When UN officials raised objections on courses offering satellite communications training and instructions for launch vehicle testing to North Koreans,” India stopped accepting North Korean students. It means the courses offered to North Koreans were not that simple as India claimed. Once exposed by the UN PoE, India’s immediate rejection to North Korean students also substantiate UN official’s concerns. Subsequent events suggest that India is not clean regarding its nuclear connection with Pyongyang. Paek Chong-ho, who studied satellite communications training and instructions for launch vehicle testing at CSSTEAP, was appointed at a senior post in the agency governing North Korea’s 2012 satellite launch. All these evidence by UN officials report not just remove mysterious clouds from New Delhi’s clandestine relations with Pyongyang but also put a question mark on India’s nuclear nonproliferation commitments.
India helped and trained North Korean students, and it has been acknowledged by various experts focusing North Korea’s nuclear affairs. Bruce Bechtol, president of the International Council on Korean Studies in an email conversation stated that the “courses offered to North Korean students at CSSTEAP might very well have helped Pyongyang’s military programmes,” In another violation of UN sanctions, North Korea illegally exported coal, iron and other commodities worth US $270 million to India and some other countries. According to the UN experts, between October 2016 and May 2017, North Korea exported iron and steel products valued at US $305,713 to India and many other countries. Additionally, India also imported silver, copper, zinc, nickel, and gold from the DPRK which is a violation of UNSC sanction. This clandestine import-export relationship between India and North Korea enabled later to sustain a costly nuclear program.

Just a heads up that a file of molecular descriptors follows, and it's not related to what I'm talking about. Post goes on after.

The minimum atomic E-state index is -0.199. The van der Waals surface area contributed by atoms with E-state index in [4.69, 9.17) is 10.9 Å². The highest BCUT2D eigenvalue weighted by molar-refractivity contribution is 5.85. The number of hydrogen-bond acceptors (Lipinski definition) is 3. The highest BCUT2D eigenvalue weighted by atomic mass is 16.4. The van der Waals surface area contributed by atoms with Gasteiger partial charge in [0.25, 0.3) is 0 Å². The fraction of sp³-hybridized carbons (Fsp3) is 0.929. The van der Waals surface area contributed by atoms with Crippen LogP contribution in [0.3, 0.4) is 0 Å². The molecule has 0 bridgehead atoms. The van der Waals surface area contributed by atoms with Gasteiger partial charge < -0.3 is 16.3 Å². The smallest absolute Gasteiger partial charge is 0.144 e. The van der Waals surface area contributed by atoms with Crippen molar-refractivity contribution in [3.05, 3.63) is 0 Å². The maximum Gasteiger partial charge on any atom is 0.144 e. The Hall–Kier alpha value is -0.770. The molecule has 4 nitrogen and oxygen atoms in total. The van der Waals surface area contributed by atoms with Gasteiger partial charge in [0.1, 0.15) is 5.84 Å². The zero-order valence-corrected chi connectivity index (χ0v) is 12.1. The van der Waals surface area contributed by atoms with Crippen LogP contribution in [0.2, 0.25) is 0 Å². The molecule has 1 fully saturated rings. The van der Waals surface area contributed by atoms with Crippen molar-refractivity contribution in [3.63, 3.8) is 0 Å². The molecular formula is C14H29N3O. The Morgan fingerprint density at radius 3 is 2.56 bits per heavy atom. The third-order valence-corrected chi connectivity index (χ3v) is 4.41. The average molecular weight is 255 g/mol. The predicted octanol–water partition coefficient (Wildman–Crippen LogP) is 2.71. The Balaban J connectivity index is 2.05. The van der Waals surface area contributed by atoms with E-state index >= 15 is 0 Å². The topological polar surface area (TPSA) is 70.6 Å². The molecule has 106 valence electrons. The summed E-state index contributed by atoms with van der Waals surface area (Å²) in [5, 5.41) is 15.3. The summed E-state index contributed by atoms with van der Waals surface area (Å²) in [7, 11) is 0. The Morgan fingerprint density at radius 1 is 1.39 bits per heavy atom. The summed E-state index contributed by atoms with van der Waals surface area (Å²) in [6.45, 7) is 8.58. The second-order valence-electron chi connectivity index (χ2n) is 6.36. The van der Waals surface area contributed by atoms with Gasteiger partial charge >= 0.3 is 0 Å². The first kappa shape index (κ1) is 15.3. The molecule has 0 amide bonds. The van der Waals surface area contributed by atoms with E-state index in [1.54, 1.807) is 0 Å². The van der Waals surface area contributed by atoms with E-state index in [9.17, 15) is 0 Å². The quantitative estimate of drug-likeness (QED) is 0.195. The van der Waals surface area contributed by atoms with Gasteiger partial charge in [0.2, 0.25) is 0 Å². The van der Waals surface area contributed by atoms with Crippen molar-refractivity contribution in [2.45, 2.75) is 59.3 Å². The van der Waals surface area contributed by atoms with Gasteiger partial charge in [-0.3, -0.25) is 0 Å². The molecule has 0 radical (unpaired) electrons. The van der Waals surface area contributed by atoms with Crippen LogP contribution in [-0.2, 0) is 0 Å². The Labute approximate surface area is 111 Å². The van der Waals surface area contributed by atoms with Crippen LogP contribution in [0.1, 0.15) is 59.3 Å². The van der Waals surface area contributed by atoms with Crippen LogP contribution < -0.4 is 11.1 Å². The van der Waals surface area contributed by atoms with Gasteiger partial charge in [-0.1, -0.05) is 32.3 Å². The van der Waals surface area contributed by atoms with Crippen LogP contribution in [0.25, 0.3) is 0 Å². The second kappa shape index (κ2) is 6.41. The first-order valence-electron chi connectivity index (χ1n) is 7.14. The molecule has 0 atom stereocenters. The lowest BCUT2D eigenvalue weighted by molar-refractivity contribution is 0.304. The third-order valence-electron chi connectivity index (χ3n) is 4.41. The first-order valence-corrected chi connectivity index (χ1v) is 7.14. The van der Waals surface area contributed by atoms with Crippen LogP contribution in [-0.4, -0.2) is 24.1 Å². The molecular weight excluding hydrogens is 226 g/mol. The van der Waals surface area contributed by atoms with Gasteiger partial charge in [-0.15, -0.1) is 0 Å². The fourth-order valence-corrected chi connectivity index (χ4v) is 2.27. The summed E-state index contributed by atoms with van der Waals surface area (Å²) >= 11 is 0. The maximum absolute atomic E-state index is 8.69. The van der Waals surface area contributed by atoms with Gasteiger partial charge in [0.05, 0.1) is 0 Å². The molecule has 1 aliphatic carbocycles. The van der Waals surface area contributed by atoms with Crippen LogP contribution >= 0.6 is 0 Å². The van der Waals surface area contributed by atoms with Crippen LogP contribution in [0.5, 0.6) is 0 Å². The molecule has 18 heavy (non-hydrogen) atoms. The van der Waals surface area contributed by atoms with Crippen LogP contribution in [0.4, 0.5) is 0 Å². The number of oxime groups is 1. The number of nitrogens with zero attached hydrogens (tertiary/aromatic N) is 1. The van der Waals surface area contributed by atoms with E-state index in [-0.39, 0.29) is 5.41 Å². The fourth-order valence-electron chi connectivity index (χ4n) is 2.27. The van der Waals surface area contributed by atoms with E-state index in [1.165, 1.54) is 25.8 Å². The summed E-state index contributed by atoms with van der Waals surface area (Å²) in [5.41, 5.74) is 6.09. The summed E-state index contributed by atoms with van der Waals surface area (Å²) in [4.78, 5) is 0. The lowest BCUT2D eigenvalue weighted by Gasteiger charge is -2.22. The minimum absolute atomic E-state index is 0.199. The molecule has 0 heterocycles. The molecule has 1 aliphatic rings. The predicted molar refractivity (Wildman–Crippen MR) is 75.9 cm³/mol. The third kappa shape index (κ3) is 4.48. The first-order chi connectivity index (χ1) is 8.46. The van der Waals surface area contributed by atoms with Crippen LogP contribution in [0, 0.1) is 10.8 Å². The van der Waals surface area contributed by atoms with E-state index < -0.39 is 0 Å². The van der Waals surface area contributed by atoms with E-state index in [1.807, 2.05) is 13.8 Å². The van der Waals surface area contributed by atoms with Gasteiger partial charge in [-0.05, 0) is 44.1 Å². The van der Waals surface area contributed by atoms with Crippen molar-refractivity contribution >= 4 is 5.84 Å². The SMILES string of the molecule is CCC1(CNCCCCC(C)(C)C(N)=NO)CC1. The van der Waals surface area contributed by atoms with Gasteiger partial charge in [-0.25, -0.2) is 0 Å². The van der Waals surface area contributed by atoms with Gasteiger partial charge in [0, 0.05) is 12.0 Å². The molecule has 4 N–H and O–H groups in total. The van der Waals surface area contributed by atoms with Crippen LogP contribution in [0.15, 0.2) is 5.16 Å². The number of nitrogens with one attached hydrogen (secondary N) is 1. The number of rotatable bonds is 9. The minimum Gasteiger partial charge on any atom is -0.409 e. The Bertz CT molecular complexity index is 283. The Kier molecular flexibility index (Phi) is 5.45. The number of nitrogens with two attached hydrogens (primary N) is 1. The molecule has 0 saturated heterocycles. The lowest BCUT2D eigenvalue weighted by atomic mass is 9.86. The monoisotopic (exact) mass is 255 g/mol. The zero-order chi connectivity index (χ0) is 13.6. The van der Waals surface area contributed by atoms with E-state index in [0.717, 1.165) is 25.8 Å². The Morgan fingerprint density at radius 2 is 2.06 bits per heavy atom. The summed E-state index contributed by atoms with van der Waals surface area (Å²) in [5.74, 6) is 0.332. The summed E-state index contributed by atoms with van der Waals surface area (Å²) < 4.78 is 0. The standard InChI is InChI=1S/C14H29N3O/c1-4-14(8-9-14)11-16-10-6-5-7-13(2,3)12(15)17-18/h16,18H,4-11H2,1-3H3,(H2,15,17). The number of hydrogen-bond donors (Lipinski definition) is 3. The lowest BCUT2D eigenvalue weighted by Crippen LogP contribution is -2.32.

But more worrisomely, a cybersecurity firm, Recorded Future, found intense North Korean internet activity in India where nearly one-fifth of North Korea’s cyber-attacks originate. Even, researchers believe that hackers from North Korea are physically stationed in India and consistently hacking the US and other European cities. It is an open secret that, for several years, after UNSC sanctions, India and North Korea have maintained a strong trading partnership. Quite surprisingly, when UNSC sanctioned North Korea, the trade volume between both countries, barely US $100 in mid of 2000 suddenly shoots up to the US $1 billion in 2009. The trade which overwhelmingly favors India makes it the second largest trade partner to North Korea. That means, in return for nuclear cooperation, there is an economic incentive for India. That’s why India calls its relationship with North Korea as the relationship of ‘friendship, cooperation, and understanding.
It’s essential for the international community to seek investigations into India’s nuclear linkages with North Korea. Through a comprehensive investigation process, those who are responsible can be held accountable for extending nuclear assistance to a rogue state which poses a greater security risk for the entire world.
*Syed Zain Jaffery is a student of Current Affairs and Political Science with Masters degree from NUST, Islamabad.